COLUMBIA — Theres an adage in sports, especially football, about not allowing a loss to beat you twice.
By BLAIR KERKHOFF
The Kansas City Star
The idea is expressed by coaches after a disheartening defeat, one that can end dreams and alter aspirations.
Coaches and players can say the right things in the aftermath of a letdown, such as Missouris to South Carolina last weekend that punctured the Tigers perfect season. But for a game fueled by emotion, the tank and the sentiment can seem empty.
Mizzou, late in its Big 12 years, got caught in the spiral.
Not this time.
The Tigers reacted to last weeks gut-punch with determination and an edge Saturday, pounding out a 31-3 victory against a Tennessee team that was good enough to beat the Gamecocks two weeks before they shocked the Tigers.
Missouri did plenty right Saturday, and the outcome was decided by halftime after quarterback Maty Mauk had thrown touchdown passes to each of his big wide-receiver targets: LDamian Washington, Dorial Green-Beckham and Marcus Lucas.
In their most complete game of the season, the Tigers dominated with their running game and defense. Even the first halfs surreal moment kicker Andrew Baggett doinking a last-second 29-yard field-goal attempt off the left upright, the same action that ended the South Carolina game provided irony, not foreboding.
But maybe none of that would have happened if the Tigers werent in the right place emotionally, and offensive guard and team free spirit Max Copeland insisted they were, starting last Sunday.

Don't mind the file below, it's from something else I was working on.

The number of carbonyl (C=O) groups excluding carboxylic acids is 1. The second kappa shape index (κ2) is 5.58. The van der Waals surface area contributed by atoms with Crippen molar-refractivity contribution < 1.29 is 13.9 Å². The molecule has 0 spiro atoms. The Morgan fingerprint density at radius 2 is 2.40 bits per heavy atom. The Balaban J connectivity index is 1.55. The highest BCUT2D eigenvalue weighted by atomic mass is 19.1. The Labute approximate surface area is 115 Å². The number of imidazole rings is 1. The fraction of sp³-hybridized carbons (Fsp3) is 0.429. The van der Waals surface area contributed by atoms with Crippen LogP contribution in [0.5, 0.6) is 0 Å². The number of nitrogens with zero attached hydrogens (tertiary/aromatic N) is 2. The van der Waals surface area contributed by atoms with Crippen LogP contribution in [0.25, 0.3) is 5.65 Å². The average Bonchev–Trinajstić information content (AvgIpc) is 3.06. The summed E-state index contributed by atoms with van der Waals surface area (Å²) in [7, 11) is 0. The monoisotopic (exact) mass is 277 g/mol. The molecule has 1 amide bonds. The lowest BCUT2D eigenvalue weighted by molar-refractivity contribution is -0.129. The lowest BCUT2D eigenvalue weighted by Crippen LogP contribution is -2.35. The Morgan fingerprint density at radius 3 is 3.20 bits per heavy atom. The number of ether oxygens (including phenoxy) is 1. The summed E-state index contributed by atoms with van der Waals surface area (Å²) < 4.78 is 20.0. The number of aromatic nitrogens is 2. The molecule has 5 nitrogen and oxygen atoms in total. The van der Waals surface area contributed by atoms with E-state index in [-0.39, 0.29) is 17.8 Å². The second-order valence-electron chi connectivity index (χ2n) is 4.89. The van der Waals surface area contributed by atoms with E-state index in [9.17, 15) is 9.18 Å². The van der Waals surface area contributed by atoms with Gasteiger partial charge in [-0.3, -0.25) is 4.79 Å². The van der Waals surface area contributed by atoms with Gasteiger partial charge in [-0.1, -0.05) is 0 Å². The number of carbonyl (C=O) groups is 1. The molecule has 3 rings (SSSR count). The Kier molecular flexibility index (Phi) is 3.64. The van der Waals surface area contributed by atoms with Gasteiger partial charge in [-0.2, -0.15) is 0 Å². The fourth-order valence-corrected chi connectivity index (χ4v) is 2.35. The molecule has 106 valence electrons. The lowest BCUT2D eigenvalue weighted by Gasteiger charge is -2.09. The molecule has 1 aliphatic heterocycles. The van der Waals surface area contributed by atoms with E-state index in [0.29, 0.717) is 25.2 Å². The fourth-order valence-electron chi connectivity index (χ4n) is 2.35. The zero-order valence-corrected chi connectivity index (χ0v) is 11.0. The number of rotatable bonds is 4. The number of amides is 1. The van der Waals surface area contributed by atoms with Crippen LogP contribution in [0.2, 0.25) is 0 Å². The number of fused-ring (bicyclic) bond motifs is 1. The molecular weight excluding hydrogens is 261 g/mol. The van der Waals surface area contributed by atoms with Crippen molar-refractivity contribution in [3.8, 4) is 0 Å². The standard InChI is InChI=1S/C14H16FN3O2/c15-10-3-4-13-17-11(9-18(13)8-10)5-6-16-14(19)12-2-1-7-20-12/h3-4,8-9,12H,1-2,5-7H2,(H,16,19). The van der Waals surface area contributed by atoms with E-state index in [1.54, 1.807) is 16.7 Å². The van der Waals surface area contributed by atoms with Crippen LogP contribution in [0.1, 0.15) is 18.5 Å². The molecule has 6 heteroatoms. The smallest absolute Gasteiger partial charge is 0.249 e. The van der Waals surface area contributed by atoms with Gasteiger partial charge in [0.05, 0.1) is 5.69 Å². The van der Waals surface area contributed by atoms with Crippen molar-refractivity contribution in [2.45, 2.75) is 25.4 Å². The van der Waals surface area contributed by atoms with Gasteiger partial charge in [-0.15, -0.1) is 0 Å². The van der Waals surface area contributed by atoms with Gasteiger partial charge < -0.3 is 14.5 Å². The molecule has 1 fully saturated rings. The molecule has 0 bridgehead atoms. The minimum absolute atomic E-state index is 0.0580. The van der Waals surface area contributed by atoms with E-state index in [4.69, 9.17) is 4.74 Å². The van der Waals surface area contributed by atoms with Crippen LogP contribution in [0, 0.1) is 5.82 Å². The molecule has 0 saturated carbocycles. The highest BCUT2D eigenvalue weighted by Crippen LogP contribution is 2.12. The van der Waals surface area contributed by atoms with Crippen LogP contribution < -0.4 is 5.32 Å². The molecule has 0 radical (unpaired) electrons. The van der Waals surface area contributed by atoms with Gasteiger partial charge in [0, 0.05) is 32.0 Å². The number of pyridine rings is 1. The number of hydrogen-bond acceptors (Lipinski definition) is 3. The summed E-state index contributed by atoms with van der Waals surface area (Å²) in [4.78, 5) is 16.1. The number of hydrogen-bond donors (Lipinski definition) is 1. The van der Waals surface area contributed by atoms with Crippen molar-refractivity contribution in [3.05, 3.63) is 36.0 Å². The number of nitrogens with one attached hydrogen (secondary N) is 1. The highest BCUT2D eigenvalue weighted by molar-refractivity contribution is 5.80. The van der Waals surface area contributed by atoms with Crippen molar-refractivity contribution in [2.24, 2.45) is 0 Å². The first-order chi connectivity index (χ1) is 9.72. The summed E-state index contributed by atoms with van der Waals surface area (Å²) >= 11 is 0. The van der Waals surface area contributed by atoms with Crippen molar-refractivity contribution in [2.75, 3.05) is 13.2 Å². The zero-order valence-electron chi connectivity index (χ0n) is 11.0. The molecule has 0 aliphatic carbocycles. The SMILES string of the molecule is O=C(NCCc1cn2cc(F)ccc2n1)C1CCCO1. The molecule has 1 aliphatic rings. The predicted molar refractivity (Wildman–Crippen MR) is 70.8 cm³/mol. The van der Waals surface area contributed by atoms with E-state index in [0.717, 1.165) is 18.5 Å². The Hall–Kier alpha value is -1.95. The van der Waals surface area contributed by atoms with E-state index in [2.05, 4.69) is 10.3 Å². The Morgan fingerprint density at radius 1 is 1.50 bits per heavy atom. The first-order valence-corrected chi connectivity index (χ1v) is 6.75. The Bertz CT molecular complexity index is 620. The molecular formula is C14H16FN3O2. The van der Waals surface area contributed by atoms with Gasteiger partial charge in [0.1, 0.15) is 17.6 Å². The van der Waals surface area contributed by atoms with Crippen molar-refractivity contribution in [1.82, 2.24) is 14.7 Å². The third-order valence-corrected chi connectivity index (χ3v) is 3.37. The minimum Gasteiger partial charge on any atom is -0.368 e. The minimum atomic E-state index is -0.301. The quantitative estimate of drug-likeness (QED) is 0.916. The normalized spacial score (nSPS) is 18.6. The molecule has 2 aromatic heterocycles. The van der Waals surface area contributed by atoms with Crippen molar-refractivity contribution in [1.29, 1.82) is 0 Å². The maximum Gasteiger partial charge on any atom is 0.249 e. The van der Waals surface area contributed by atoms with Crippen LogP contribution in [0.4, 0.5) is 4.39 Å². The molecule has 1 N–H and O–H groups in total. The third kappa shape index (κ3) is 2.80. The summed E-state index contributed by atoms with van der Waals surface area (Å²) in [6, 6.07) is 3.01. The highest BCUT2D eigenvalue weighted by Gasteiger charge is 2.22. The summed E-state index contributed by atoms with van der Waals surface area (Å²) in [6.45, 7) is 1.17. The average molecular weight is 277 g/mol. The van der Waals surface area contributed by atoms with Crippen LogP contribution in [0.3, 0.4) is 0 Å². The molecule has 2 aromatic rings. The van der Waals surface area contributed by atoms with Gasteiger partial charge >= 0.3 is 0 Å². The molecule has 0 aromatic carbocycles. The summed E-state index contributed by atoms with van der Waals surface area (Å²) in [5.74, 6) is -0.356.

We extracted the lesson from the loss and we had to shuck the shell, and remain in the present, Copeland said. Thats how we bounced back. We remained in the present. We asked ourselves, How were we going to win today?
By realizing whats ahead. Tigers coach Gary Pinkel missed last Sundays team activities while attending the memorial service of his mentor, Don James. When he returned Tuesday, he laid it out for the Tigers.
The only thing I told them was why in the world would you even think about last weeks game? Pinkel said. Are you kidding me? We were 7-1 and 3-1 in the league, and weve got four games left in November. Ill take that for the rest of my career, forever.
Maybe it wasnt necessary, because I trust these kids.
The bitterness of blowing last weeks 17-0 fourth-quarter lead was wiped away, and Missouri also left some history in the dust.
Recall 2008: In Chase Daniels final season, the Tigers crushed Nebraska in Lincoln, improving to 5-0 and jumping to No. 3 in the polls.
Missouri lost the next week at home to Oklahoma State and then got blown out at Texas the week after.
In 2010, Blaine Gabberts final season, Mizzou improved to 7-0 by knocking off an Oklahoma team that was ranked first in the BCS standings.
Those Tigers climbed from outside the rankings to No. 7 in the polls in a matter of weeks. But a week after the conquest of the Sooners, Mizzou lost at Nebraska. No real harm, until the next week, when the Tigers laid an egg at Texas Tech. The Hangover, Part II.
The conditions of 2013 unfolded in eerily similar fashion. Missouri, a preseason pick to finish sixth in the division, had reached 7-0 and No. 5 in the BCS standings after knocking off Georgia and Florida in succession when South Carolina yanked out the Tigers heart.
That made Missouri a mystery team this week, and so did the quarterback situation. Injured starter James Franklin warmed up and appeared to throw without stress on his sprained shoulder. Would Franklin trot out with the starters and provide an emotional boost?
There was no need. Mauk found his favorite targets, and nearly everything else worked. And because it did, the Tigers primary objective of winning the division remains in reach.
If Mizzou wins out, it will take the East and play in the SEC championship game with a BCS Bowl berth on the line. Thats in play because the Tigers didnt suffer successive setbacks. They didnt let a loss beat them twice.
To reach Blair Kerkhoff, call 816-234-4730 or send email to email@example.com. Follow him on Twitter: @BlairKerkhoff.